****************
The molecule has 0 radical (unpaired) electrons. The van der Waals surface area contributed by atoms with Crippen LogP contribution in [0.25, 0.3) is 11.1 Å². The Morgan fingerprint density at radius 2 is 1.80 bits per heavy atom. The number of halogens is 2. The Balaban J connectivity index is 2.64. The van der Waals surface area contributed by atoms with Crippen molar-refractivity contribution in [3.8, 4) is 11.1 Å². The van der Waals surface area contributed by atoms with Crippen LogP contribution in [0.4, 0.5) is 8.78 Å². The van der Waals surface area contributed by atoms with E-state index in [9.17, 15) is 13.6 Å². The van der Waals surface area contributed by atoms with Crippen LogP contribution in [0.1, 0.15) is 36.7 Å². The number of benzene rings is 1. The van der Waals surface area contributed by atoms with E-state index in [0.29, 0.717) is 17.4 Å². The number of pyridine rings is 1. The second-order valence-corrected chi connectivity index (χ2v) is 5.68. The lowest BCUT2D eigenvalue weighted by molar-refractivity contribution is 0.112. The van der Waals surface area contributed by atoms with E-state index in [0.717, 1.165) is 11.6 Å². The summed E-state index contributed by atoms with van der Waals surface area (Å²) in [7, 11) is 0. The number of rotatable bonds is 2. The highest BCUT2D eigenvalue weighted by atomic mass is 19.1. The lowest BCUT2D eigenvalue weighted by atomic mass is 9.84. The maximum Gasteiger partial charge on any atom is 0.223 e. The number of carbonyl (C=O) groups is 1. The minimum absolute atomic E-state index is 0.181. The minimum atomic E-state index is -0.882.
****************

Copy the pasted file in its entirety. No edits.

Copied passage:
The molecule has 0 radical (unpaired) electrons. The van der Waals surface area contributed by atoms with Crippen LogP contribution in [0.25, 0.3) is 11.1 Å². The Morgan fingerprint density at radius 2 is 1.80 bits per heavy atom. The number of halogens is 2. The Balaban J connectivity index is 2.64. The van der Waals surface area contributed by atoms with Crippen molar-refractivity contribution in [3.8, 4) is 11.1 Å². The van der Waals surface area contributed by atoms with Crippen LogP contribution in [0.4, 0.5) is 8.78 Å². The van der Waals surface area contributed by atoms with E-state index in [9.17, 15) is 13.6 Å². The van der Waals surface area contributed by atoms with Crippen LogP contribution in [0.1, 0.15) is 36.7 Å². The number of benzene rings is 1. The van der Waals surface area contributed by atoms with E-state index in [0.29, 0.717) is 17.4 Å². The number of pyridine rings is 1. The second-order valence-corrected chi connectivity index (χ2v) is 5.68. The lowest BCUT2D eigenvalue weighted by molar-refractivity contribution is 0.112. The van der Waals surface area contributed by atoms with E-state index in [0.717, 1.165) is 11.6 Å². The summed E-state index contributed by atoms with van der Waals surface area (Å²) in [7, 11) is 0. The number of rotatable bonds is 2. The highest BCUT2D eigenvalue weighted by atomic mass is 19.1. The lowest BCUT2D eigenvalue weighted by atomic mass is 9.84. The maximum Gasteiger partial charge on any atom is 0.223 e. The number of carbonyl (C=O) groups is 1. The minimum absolute atomic E-state index is 0.181. The minimum atomic E-state index is -0.882.